Using LabVIEW to Develop a PC-Based Control Panel and Software for a Static Test Machine
"With LabVIEW, a one-man company successfully executed the project in time. Development was reduced from at least six months to nearly 30 days, easing development effort by more than 80 percent."
- Sunil S. Gokhale,
S3 Embedded Systems
Designing and developing a user-friendly control panel and software for various control and testing operations.
Using NI LabVIEW software to implement all software requirements easily and quickly.
Sunil S. Gokhale - S3 Embedded Systems
Project and Company Background
For more than 10 years, S3 Embedded Systems, a one-man company, has developed electronic systems for one-off special-purpose machines, as well as software and hardware for control, automation, and test systems. Because most work is obtained by freelancing, a tool such as LabVIEW can make the difference in producing professional results independently, on time, and easily. LabVIEW can help turn a normal PC or programmable logic controller (PLC) CPU for various industrial machines and test systems (hydraulic presses, injection molding machines, or dynamic test machines) into programmable automation controllers.
Because we had previous experience with a specific company (we developed the electronics for a fatigue testing system), and because we develop LabVIEW applications, the company tasked us to develop a static testing machine (STM) application.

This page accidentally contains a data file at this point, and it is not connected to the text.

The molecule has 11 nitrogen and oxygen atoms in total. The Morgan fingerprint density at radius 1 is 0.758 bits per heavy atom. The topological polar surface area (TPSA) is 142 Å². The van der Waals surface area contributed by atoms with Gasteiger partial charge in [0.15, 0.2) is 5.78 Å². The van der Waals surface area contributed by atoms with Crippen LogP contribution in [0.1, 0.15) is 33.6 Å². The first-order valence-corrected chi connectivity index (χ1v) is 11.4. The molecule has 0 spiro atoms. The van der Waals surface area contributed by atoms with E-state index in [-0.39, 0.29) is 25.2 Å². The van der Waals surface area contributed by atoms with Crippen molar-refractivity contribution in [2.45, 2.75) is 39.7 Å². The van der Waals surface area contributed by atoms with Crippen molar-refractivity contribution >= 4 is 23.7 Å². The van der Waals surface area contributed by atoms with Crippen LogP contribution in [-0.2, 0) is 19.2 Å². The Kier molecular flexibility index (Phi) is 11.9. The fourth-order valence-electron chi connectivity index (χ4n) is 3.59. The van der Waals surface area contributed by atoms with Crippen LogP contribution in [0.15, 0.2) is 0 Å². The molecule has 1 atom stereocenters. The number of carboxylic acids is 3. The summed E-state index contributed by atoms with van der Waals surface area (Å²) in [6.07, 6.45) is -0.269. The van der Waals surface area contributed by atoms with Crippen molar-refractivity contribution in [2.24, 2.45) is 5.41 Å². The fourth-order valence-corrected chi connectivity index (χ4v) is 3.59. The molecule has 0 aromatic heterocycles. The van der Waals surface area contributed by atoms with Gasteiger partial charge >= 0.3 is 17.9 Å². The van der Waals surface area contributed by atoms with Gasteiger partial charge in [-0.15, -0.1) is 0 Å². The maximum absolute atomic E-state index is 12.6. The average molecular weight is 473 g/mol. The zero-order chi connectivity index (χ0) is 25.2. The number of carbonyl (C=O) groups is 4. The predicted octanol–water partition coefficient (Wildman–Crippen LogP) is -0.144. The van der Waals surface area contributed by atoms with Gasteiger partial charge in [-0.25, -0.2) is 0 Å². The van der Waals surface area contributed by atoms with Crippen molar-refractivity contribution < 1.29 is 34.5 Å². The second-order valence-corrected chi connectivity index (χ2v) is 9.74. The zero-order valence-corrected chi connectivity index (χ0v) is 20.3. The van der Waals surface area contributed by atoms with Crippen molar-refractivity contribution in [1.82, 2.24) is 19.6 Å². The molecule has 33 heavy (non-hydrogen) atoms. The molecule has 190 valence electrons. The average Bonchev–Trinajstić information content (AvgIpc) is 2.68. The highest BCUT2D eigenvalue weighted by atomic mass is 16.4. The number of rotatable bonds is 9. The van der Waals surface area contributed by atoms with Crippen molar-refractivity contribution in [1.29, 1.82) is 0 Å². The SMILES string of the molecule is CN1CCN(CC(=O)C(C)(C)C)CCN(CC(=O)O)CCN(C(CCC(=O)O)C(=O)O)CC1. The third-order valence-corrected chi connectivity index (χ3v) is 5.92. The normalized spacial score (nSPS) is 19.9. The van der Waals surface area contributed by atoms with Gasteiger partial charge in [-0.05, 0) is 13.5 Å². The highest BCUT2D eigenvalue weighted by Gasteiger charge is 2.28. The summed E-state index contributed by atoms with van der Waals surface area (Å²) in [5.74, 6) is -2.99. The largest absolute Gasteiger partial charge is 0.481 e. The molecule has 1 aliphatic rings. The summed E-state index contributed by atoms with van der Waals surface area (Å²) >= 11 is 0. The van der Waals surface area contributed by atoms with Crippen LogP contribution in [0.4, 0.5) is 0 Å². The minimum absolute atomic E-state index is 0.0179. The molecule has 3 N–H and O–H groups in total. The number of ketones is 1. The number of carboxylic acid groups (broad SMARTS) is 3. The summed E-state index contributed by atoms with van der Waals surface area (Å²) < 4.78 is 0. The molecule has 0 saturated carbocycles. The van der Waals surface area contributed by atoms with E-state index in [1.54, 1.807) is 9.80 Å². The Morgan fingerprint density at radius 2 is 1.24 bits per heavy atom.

In principle, the theory of the STM is simple. It applies torque to a rubber/polymer coupling that is not allowed to rotate. Because of this constraint, the coupling deforms and an angular movement is generated proportional to the torque applied; the more torque, the greater the deformation. The extent of deformation is also a function of the elasticity/stiffness of the rubber part. In essence, this method of testing is used to determine the quality of the finished rubber coupling—the finished product. This is the objective of the load test. If the torque is increased beyond the rated value, a point is reached when the center metal hub separates from the rubber part and the coupling breaks.
The objective of the break test is to determine the maximum torque at which the coupling breaks. We also need to determine coupling life. To do so, the rubber coupling is subjected to continuous cycles of loading and unloading for a fixed number of cycles. If the coupling does not break during the cyclic test and does not deform beyond a predetermined limit, the rubber coupling is accepted and passed. This is the objective of the fatigue test.
The rubber coupling is mounted on a central shaft and a restraining plate is fixed around it on the mounting plate to prevent the coupling from rotating. An arm is attached to the central shaft for applying torque to the coupling. The end of the arm is attached to a hydraulic cylinder that applies a force as the cylinder extends, which in turn applies a torque to the rubber coupling. A servo potentiometer is mounted on the central shaft for measuring the deflection. A load cell mounted in line with the hydraulic cylinder measures the force applied. The force applied tangentially at the end of the arm, multiplied by the arm length, is the torque. Owing to mechanical design constraints, and to prevent fouling, swivel joints are attached to the end of the hydraulic cylinder and the arm. Due to this, the force applied by the hydraulic cylinder is not always tangential to the arm. The tangential force applied (hence, the torque) is a function of the angle of movement. The system must compensate for this. The signals from the load-cell transducer and potentiometer are connected to an S3 Embedded Systems data acquisition and control (DAC) module. Additionally, some of the DAC module I/O is wired between the PLC and PC to serve as an interface.